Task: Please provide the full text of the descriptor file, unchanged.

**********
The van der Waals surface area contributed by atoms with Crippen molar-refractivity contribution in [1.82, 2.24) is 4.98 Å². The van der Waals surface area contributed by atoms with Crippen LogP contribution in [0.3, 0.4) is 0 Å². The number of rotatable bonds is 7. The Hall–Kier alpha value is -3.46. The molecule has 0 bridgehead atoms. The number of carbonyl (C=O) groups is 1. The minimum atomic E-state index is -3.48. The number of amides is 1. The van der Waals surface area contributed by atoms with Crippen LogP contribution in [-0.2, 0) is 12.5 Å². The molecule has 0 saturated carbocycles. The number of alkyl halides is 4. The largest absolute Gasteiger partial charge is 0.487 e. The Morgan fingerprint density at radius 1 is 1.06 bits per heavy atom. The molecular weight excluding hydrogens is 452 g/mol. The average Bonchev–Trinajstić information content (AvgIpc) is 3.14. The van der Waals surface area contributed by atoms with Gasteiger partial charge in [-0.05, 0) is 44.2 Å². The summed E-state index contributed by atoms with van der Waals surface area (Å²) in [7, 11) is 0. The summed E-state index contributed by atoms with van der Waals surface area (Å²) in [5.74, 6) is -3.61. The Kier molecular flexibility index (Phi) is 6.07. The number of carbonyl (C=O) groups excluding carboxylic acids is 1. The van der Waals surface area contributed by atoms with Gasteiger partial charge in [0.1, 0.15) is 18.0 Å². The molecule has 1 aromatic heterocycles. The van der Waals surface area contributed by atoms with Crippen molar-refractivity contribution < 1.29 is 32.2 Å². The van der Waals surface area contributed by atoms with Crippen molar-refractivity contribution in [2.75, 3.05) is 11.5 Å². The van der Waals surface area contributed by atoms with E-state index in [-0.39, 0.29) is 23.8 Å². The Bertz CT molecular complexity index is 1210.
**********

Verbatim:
The van der Waals surface area contributed by atoms with Crippen molar-refractivity contribution in [1.82, 2.24) is 4.98 Å². The van der Waals surface area contributed by atoms with Crippen LogP contribution in [0.3, 0.4) is 0 Å². The number of rotatable bonds is 7. The Hall–Kier alpha value is -3.46. The molecule has 0 bridgehead atoms. The number of carbonyl (C=O) groups is 1. The minimum atomic E-state index is -3.48. The number of amides is 1. The van der Waals surface area contributed by atoms with Crippen LogP contribution in [-0.2, 0) is 12.5 Å². The molecule has 0 saturated carbocycles. The number of alkyl halides is 4. The largest absolute Gasteiger partial charge is 0.487 e. The Morgan fingerprint density at radius 1 is 1.06 bits per heavy atom. The molecular weight excluding hydrogens is 452 g/mol. The average Bonchev–Trinajstić information content (AvgIpc) is 3.14. The van der Waals surface area contributed by atoms with Gasteiger partial charge in [-0.05, 0) is 44.2 Å². The summed E-state index contributed by atoms with van der Waals surface area (Å²) in [7, 11) is 0. The summed E-state index contributed by atoms with van der Waals surface area (Å²) in [5.74, 6) is -3.61. The Kier molecular flexibility index (Phi) is 6.07. The number of carbonyl (C=O) groups excluding carboxylic acids is 1. The van der Waals surface area contributed by atoms with Gasteiger partial charge in [0.1, 0.15) is 18.0 Å². The molecule has 1 aromatic heterocycles. The van der Waals surface area contributed by atoms with Crippen molar-refractivity contribution < 1.29 is 32.2 Å². The van der Waals surface area contributed by atoms with Crippen molar-refractivity contribution in [2.75, 3.05) is 11.5 Å². The van der Waals surface area contributed by atoms with E-state index in [-0.39, 0.29) is 23.8 Å². The Bertz CT molecular complexity index is 1210.